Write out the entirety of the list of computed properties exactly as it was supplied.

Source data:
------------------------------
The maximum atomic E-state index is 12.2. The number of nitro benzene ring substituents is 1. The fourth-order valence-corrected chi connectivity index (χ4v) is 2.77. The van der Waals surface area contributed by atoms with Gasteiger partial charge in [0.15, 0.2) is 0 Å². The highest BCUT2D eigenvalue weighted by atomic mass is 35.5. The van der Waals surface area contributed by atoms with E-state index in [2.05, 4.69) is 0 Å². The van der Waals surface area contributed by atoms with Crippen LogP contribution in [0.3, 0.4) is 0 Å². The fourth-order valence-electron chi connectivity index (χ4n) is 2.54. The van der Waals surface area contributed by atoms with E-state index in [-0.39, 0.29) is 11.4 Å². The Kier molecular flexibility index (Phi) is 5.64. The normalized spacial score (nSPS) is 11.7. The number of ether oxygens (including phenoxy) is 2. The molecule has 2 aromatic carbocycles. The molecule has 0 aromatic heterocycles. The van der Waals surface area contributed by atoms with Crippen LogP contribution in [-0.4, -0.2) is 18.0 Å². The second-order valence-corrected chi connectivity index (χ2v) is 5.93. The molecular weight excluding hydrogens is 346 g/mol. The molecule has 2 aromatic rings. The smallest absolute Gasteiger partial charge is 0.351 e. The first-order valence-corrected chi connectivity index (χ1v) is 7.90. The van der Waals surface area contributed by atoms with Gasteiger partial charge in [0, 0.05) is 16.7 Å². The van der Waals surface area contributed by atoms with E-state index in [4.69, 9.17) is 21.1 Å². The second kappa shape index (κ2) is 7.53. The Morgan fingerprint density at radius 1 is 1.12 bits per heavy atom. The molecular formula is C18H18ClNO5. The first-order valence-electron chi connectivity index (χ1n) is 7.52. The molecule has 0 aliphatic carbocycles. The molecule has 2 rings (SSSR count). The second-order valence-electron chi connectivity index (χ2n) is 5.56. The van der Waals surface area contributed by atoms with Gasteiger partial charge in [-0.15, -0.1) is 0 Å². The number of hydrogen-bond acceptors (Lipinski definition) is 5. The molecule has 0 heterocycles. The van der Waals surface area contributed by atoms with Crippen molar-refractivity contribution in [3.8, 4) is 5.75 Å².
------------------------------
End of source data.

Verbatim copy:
The maximum atomic E-state index is 12.2. The number of nitro benzene ring substituents is 1. The fourth-order valence-corrected chi connectivity index (χ4v) is 2.77. The van der Waals surface area contributed by atoms with Gasteiger partial charge in [0.15, 0.2) is 0 Å². The highest BCUT2D eigenvalue weighted by atomic mass is 35.5. The van der Waals surface area contributed by atoms with E-state index in [2.05, 4.69) is 0 Å². The van der Waals surface area contributed by atoms with Crippen LogP contribution in [0.3, 0.4) is 0 Å². The fourth-order valence-electron chi connectivity index (χ4n) is 2.54. The van der Waals surface area contributed by atoms with E-state index in [-0.39, 0.29) is 11.4 Å². The Kier molecular flexibility index (Phi) is 5.64. The normalized spacial score (nSPS) is 11.7. The number of ether oxygens (including phenoxy) is 2. The molecule has 2 aromatic carbocycles. The molecule has 0 aromatic heterocycles. The van der Waals surface area contributed by atoms with Crippen LogP contribution in [-0.4, -0.2) is 18.0 Å². The second-order valence-corrected chi connectivity index (χ2v) is 5.93. The molecular weight excluding hydrogens is 346 g/mol. The molecule has 2 aromatic rings. The smallest absolute Gasteiger partial charge is 0.351 e. The first-order valence-corrected chi connectivity index (χ1v) is 7.90. The van der Waals surface area contributed by atoms with Gasteiger partial charge in [0, 0.05) is 16.7 Å². The van der Waals surface area contributed by atoms with E-state index in [4.69, 9.17) is 21.1 Å². The second kappa shape index (κ2) is 7.53. The Morgan fingerprint density at radius 1 is 1.12 bits per heavy atom. The molecular formula is C18H18ClNO5. The first-order valence-electron chi connectivity index (χ1n) is 7.52. The molecule has 0 aliphatic carbocycles. The molecule has 2 rings (SSSR count). The second-order valence-electron chi connectivity index (χ2n) is 5.56. The van der Waals surface area contributed by atoms with Gasteiger partial charge in [-0.15, -0.1) is 0 Å². The number of hydrogen-bond acceptors (Lipinski definition) is 5. The molecule has 0 heterocycles. The van der Waals surface area contributed by atoms with Crippen molar-refractivity contribution in [3.8, 4) is 5.75 Å².